October inflation hits 64-month high of 9.6 percent due to high cost of living


October inflation hits 64-month high of 9.6 percent.

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High food, transport and household commodities’ prices have elevated the country’s inflation further to a 5.4-year high of 9.6 per cent, highlighting the pain households continue to endure in the face of a worsening cost of living.

Latest data from the Kenya National Bureau of Statistics (KNBS) on commodity prices show that food continues to have the heaviest burden on consumers, with its 12-month inflation rising from 15.5 per cent in September to 15.8 per cent in October.

Prices of irish potatoes, sugar, beans and Sukuma Wiki contributed heavily on growth of food prices in October, to worsen food inflation in the country.

KNBS reported that average price for a kilo of potatoes increased from Sh80.69 to Sh90.78 between September and October, while that of a kilo of Sugar increased by Sh16.6 to hit Sh154.95, a 12 per cent increase.

The price of a kilo of beans increased by 7.5 per cent to Sh161.13, while Sukuma Wiki rose from Sh57.93 to Sh60.13.

“Relative to September 2022, prices of potatoes (irish), sugar and beans increased by 12.5, 12 and 7.5 per cent respectively in October 2022,” KNBS stated.

The increase in prices came as President William Ruto’s government took charge following the swearing-in on September 13, after which he ordered a stop on some subsidies, mainly fuel.

Kenyans have subsequently been faced with increased prices for fuel, electricity and related products across sectors.

KNBS reported that transport prices increased as public transport operators increased fares responding to high fuel prices, after the government ended the fuel subsidy. Transport inflation was the second-highest after food at 11.6 per cent, rising from the rate of 10.2 per cent in September.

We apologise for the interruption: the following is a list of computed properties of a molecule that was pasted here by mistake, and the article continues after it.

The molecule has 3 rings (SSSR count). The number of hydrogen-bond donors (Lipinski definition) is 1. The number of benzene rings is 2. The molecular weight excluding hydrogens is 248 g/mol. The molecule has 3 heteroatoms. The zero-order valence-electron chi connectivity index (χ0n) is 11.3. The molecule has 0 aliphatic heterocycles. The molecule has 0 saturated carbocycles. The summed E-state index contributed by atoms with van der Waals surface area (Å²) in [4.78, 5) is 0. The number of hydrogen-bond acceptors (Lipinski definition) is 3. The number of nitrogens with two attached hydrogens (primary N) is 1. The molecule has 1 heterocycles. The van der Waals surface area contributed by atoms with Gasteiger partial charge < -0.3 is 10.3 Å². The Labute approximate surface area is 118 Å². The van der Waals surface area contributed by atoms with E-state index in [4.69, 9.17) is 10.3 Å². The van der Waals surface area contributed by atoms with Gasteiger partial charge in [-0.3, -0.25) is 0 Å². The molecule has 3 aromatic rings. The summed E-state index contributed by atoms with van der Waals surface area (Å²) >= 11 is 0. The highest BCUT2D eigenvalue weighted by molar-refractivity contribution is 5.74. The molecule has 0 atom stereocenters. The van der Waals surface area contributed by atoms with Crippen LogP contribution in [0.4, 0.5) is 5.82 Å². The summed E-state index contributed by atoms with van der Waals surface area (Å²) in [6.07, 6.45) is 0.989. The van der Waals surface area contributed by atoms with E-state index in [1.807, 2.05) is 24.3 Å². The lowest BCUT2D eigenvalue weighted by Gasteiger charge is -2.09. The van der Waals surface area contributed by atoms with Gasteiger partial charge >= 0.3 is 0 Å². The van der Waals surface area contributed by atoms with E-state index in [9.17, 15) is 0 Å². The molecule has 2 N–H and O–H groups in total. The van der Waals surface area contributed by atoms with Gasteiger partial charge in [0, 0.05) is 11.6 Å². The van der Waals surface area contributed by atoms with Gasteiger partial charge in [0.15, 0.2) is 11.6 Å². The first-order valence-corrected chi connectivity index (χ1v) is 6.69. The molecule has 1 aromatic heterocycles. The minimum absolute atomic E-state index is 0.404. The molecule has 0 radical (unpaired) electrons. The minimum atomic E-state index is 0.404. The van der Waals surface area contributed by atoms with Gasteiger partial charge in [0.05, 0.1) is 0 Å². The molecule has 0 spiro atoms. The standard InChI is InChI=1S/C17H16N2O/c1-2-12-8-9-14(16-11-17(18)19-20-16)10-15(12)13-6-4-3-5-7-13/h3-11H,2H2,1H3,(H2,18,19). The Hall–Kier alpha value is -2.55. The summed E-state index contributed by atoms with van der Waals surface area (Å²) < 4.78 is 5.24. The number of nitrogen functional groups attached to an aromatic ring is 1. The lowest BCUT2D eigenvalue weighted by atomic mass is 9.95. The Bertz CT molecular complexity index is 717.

Fall in prices

“Transport index increased slightly by 1.0 per cent between October 2022 and September 2022 due to increase in Matatu fares, taxi fares among others. However, the prices of diesel and petrol dropped slightly by 1.2 per cent and 0.6 per cent respectively, although well above October 2021 prices,” KNBS stated.

The statistics agency also noted that prices for furnishings, household equipment and routine household maintenance remained high during the month, with the sector’s inflation rate hitting 10.9 per cent, as prices for Housing water, electricity, gas and other fuels also recorded a 7.1 per cent inflation rate.

Some of the products that recorded a fall in prices in October include sifted maize flour from Sh180 to Sh177 for a 2-kg packet, cooking oil- salad from an average of Sh379 to Sh366 per litre and tomatoes from Sh93 to Sh91 per kilo.

“During the same period, prices of cooking oil (salad) and carrots dropped by 3.5 per cent and 2.4 per cent respectively

This is the fifth month in a row for the country’s inflation to stay above the Central Bank of Kenya’s (CBK) 7.5 per cent ceiling, underlining the hardships Kenyan households remain in even as the situation is expected to get worse following this year’s poor rains and poor agricultural performance.

The last time Kenya’s inflation crossed the current figure was May 2017, when it hit 11.7 per cent, before dropping to 9.2 per cent in June 2017.